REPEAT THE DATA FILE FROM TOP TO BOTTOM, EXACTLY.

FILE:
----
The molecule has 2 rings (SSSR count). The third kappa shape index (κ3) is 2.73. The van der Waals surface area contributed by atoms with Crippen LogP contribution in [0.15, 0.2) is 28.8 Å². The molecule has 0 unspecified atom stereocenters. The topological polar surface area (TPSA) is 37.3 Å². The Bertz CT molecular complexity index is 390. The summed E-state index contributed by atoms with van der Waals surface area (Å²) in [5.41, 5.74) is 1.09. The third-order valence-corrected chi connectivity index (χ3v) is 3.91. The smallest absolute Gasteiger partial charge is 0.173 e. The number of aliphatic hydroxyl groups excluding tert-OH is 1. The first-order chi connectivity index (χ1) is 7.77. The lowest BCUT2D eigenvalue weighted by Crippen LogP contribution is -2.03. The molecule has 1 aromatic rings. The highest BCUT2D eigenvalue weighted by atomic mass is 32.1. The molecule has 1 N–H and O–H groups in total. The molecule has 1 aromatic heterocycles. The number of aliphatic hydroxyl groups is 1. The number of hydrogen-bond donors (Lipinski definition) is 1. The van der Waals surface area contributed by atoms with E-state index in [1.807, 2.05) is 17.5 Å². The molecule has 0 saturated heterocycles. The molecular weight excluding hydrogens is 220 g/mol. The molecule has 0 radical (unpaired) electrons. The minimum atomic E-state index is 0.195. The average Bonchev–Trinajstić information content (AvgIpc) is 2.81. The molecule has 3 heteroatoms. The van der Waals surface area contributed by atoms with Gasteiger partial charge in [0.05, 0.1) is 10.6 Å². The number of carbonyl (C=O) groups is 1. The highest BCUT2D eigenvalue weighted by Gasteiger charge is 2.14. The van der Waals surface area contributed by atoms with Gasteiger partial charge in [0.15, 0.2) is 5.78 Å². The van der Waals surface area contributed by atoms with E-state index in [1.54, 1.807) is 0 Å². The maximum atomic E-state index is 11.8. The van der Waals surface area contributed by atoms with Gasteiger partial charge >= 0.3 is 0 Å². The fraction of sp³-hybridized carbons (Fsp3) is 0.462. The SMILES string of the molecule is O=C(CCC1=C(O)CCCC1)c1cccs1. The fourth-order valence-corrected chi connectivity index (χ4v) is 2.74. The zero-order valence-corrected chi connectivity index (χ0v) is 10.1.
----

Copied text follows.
The molecule has 2 rings (SSSR count). The third kappa shape index (κ3) is 2.73. The van der Waals surface area contributed by atoms with Crippen LogP contribution in [0.15, 0.2) is 28.8 Å². The molecule has 0 unspecified atom stereocenters. The topological polar surface area (TPSA) is 37.3 Å². The Bertz CT molecular complexity index is 390. The summed E-state index contributed by atoms with van der Waals surface area (Å²) in [5.41, 5.74) is 1.09. The third-order valence-corrected chi connectivity index (χ3v) is 3.91. The smallest absolute Gasteiger partial charge is 0.173 e. The number of aliphatic hydroxyl groups excluding tert-OH is 1. The first-order chi connectivity index (χ1) is 7.77. The lowest BCUT2D eigenvalue weighted by Crippen LogP contribution is -2.03. The molecule has 1 aromatic rings. The highest BCUT2D eigenvalue weighted by atomic mass is 32.1. The molecule has 1 N–H and O–H groups in total. The molecule has 1 aromatic heterocycles. The number of aliphatic hydroxyl groups is 1. The number of hydrogen-bond donors (Lipinski definition) is 1. The van der Waals surface area contributed by atoms with E-state index in [1.807, 2.05) is 17.5 Å². The molecule has 0 saturated heterocycles. The molecular weight excluding hydrogens is 220 g/mol. The molecule has 0 radical (unpaired) electrons. The minimum atomic E-state index is 0.195. The average Bonchev–Trinajstić information content (AvgIpc) is 2.81. The molecule has 3 heteroatoms. The van der Waals surface area contributed by atoms with Gasteiger partial charge in [0.05, 0.1) is 10.6 Å². The number of carbonyl (C=O) groups is 1. The highest BCUT2D eigenvalue weighted by Gasteiger charge is 2.14. The van der Waals surface area contributed by atoms with Gasteiger partial charge in [0.15, 0.2) is 5.78 Å². The van der Waals surface area contributed by atoms with E-state index in [1.54, 1.807) is 0 Å². The maximum atomic E-state index is 11.8. The van der Waals surface area contributed by atoms with Gasteiger partial charge >= 0.3 is 0 Å². The fraction of sp³-hybridized carbons (Fsp3) is 0.462. The SMILES string of the molecule is O=C(CCC1=C(O)CCCC1)c1cccs1. The fourth-order valence-corrected chi connectivity index (χ4v) is 2.74. The zero-order valence-corrected chi connectivity index (χ0v) is 10.1.